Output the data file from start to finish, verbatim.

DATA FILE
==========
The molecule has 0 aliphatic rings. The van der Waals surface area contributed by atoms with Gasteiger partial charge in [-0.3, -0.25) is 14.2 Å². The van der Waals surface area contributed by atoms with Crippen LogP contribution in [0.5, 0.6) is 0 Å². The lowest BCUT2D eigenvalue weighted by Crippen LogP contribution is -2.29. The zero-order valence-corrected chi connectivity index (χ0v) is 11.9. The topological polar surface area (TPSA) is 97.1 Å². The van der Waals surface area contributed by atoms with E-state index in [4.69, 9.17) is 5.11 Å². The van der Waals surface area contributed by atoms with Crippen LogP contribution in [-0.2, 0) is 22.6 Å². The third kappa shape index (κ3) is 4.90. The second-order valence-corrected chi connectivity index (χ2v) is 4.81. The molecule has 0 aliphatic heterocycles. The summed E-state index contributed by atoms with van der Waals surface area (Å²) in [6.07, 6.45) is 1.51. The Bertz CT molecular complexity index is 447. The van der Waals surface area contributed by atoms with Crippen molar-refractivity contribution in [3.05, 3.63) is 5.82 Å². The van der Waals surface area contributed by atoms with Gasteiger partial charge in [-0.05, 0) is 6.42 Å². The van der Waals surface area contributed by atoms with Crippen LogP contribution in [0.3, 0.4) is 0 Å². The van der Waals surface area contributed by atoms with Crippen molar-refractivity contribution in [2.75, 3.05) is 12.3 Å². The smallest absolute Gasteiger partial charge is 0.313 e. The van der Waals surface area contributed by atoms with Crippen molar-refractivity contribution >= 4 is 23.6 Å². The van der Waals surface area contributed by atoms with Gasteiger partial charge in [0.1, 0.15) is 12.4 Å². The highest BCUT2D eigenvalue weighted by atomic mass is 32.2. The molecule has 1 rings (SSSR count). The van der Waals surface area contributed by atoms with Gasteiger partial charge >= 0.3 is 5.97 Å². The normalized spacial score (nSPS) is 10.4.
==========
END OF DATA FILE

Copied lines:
The molecule has 0 aliphatic rings. The van der Waals surface area contributed by atoms with Gasteiger partial charge in [-0.3, -0.25) is 14.2 Å². The van der Waals surface area contributed by atoms with Crippen LogP contribution in [0.5, 0.6) is 0 Å². The lowest BCUT2D eigenvalue weighted by Crippen LogP contribution is -2.29. The zero-order valence-corrected chi connectivity index (χ0v) is 11.9. The topological polar surface area (TPSA) is 97.1 Å². The van der Waals surface area contributed by atoms with E-state index in [4.69, 9.17) is 5.11 Å². The van der Waals surface area contributed by atoms with Crippen LogP contribution in [-0.2, 0) is 22.6 Å². The third kappa shape index (κ3) is 4.90. The second-order valence-corrected chi connectivity index (χ2v) is 4.81. The molecule has 0 aliphatic heterocycles. The summed E-state index contributed by atoms with van der Waals surface area (Å²) in [6.07, 6.45) is 1.51. The Bertz CT molecular complexity index is 447. The van der Waals surface area contributed by atoms with Crippen molar-refractivity contribution in [3.05, 3.63) is 5.82 Å². The van der Waals surface area contributed by atoms with Gasteiger partial charge in [-0.05, 0) is 6.42 Å². The van der Waals surface area contributed by atoms with Crippen LogP contribution in [0.3, 0.4) is 0 Å². The van der Waals surface area contributed by atoms with Crippen molar-refractivity contribution in [2.75, 3.05) is 12.3 Å². The smallest absolute Gasteiger partial charge is 0.313 e. The van der Waals surface area contributed by atoms with Crippen molar-refractivity contribution >= 4 is 23.6 Å². The van der Waals surface area contributed by atoms with Gasteiger partial charge in [0.1, 0.15) is 12.4 Å². The highest BCUT2D eigenvalue weighted by atomic mass is 32.2. The molecule has 1 rings (SSSR count). The van der Waals surface area contributed by atoms with Gasteiger partial charge >= 0.3 is 5.97 Å². The normalized spacial score (nSPS) is 10.4.